Monads took me a while to appreciate, but they are about more than just IO. They allow you to embed all sorts of things into your program by making a your own language functionality. You can use monads for parsing, error handling, list comprehensions, pure state, and more. The beauty of Haskell is that it’s highly abstract, and although it takes a while, if you stick with it, you’ll see a lot of really intelligent ways to approach programming that you may have never thought of before.

  5. dasuxullebt sagt:

    Hm well. I will have to use Haskell in the future anyway. Maybe I’ll get used to it or even like it. Monads are a concept allowing to do some things easier but actually to extend the language I like Lisp-Style-Macros more, and I think, in most of the cases, they are easier.

  6. dasuxullebt sagt:

    I dont think that a type-system really prevents much crashes. They are simply not „mighty“ enough. And actually, I almost never had an issue a type-system would have solved.

    Monads for side-effects are – in my oppinion – too complicated. Clojure’s and SML’s approach of explicitly getting and setting global variables is sufficient imo. I mean, thats basically what multicore-architectures will do: Using anything local directly, while accessing anything public through some special call.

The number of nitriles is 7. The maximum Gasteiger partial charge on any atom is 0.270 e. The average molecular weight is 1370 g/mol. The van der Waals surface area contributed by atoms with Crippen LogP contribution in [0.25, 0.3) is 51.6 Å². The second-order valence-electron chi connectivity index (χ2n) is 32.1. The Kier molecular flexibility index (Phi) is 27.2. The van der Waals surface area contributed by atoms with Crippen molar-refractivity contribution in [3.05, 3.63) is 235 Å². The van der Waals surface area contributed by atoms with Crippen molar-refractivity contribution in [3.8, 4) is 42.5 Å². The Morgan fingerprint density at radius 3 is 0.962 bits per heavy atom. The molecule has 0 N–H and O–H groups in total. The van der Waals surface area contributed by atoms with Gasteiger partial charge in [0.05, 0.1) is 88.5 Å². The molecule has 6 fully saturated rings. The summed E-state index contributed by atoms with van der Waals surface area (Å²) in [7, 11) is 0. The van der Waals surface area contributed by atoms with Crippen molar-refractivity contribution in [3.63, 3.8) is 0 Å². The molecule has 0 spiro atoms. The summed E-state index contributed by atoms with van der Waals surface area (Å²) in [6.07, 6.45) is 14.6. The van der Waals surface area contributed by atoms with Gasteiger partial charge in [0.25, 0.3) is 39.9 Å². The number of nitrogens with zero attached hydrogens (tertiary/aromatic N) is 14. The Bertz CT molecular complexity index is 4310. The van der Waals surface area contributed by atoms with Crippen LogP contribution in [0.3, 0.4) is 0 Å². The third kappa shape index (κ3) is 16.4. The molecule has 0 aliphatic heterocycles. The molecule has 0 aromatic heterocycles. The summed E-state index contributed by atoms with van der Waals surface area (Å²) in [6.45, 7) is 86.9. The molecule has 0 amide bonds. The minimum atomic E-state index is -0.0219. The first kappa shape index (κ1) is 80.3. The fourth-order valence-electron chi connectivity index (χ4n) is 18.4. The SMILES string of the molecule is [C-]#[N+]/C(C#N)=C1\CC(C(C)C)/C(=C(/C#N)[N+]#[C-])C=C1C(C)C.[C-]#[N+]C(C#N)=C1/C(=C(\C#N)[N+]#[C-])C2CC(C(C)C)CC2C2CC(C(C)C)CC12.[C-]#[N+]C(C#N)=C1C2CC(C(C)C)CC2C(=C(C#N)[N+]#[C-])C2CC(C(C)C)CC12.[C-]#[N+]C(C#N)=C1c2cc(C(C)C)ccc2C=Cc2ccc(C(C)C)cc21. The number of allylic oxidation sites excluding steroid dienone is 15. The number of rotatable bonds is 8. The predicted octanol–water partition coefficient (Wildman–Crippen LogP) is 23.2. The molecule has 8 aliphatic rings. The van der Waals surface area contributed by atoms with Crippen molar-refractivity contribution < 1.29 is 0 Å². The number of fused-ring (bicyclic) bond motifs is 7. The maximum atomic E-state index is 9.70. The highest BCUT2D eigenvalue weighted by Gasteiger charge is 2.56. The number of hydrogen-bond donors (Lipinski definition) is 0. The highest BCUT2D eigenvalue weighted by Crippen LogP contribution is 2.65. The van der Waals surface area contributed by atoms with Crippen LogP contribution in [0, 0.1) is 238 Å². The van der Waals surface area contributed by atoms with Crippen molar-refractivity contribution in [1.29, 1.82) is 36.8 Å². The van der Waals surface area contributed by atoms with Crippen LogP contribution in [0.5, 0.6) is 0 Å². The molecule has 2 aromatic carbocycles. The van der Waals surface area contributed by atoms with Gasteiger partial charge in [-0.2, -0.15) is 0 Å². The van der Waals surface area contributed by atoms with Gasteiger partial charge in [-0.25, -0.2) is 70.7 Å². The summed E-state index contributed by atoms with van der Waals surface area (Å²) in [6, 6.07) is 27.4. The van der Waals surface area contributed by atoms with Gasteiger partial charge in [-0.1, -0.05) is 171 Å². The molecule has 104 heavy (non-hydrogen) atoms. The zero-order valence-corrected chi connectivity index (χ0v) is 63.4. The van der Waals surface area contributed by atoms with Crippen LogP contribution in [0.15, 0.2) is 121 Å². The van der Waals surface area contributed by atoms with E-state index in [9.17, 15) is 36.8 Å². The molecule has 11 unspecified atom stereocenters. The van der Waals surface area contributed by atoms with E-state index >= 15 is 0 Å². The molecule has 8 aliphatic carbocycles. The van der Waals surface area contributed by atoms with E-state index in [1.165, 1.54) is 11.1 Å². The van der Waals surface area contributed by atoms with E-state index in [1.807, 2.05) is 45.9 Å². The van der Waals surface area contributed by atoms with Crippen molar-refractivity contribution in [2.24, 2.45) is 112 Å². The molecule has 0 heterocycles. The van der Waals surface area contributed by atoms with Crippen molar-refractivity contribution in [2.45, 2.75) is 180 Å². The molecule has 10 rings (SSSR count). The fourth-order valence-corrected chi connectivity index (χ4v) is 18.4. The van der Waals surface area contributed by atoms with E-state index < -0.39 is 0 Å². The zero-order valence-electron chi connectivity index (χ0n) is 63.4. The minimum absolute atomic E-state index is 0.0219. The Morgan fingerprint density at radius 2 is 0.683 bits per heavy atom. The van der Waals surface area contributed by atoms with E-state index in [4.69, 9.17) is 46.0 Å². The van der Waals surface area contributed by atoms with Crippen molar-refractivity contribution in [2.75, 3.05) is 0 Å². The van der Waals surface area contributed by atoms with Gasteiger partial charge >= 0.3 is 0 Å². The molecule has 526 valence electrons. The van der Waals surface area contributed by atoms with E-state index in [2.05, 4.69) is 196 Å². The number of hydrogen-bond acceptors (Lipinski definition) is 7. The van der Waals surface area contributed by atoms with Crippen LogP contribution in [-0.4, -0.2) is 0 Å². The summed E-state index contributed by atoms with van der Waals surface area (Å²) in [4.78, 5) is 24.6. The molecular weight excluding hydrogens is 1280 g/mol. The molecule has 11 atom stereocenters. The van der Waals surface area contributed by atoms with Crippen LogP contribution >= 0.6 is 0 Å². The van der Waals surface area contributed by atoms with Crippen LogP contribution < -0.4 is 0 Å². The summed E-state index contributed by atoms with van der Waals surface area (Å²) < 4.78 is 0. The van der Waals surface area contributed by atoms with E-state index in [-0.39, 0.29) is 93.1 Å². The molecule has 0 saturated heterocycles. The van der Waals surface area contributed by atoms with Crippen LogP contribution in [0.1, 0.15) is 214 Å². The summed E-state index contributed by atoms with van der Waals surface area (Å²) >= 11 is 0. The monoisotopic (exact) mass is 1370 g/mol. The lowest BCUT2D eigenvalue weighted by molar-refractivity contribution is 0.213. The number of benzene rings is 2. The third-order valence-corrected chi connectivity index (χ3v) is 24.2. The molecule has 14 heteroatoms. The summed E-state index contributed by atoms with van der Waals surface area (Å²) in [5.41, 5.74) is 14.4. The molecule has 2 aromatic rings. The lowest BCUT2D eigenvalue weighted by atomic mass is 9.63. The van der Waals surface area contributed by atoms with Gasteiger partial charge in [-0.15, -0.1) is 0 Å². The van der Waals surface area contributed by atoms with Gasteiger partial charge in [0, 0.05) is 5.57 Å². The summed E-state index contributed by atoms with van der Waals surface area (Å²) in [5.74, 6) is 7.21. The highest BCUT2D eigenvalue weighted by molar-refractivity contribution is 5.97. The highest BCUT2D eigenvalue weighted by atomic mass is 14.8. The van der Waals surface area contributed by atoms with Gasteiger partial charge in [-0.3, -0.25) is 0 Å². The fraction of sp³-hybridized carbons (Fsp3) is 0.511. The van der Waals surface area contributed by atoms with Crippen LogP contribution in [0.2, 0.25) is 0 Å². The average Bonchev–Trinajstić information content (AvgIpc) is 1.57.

But as I said in my post, these are just first impressions of Haskell.

  7. Sebastian: I think the problem is quite a bit more subtle than crashing vs. getting compiler errors. Taking the static type system away from Haskell and adding a dynamic one wouldn’t simply result in a kind of Haskell with fewer static checks. I imagine it wouldn’t result in any kind of Haskell at all. The resulting language would presumably be — or become, over time — very different from Haskell, if not with regard to looks, then at least with regard to feel.

    You may be able to make Java dynamically typed without changing it much, but neither can you make Common Lisp statically typed nor Haskell dynamically typed without redesigning other parts of the language as well, and while I adore Haskell’s esthetics, and like it as a programming tool partly _because_ of the powerful way it handles data types, there is quite some complexity associated with its type system and syntax (the latter of which is, in turn, modeled such that it matches the type system) that often distracts me from the problem I’m trying to solve when writing a programme. I assume it is these secondary effects that the OP takes issue with, although he doesn’t clearly say so.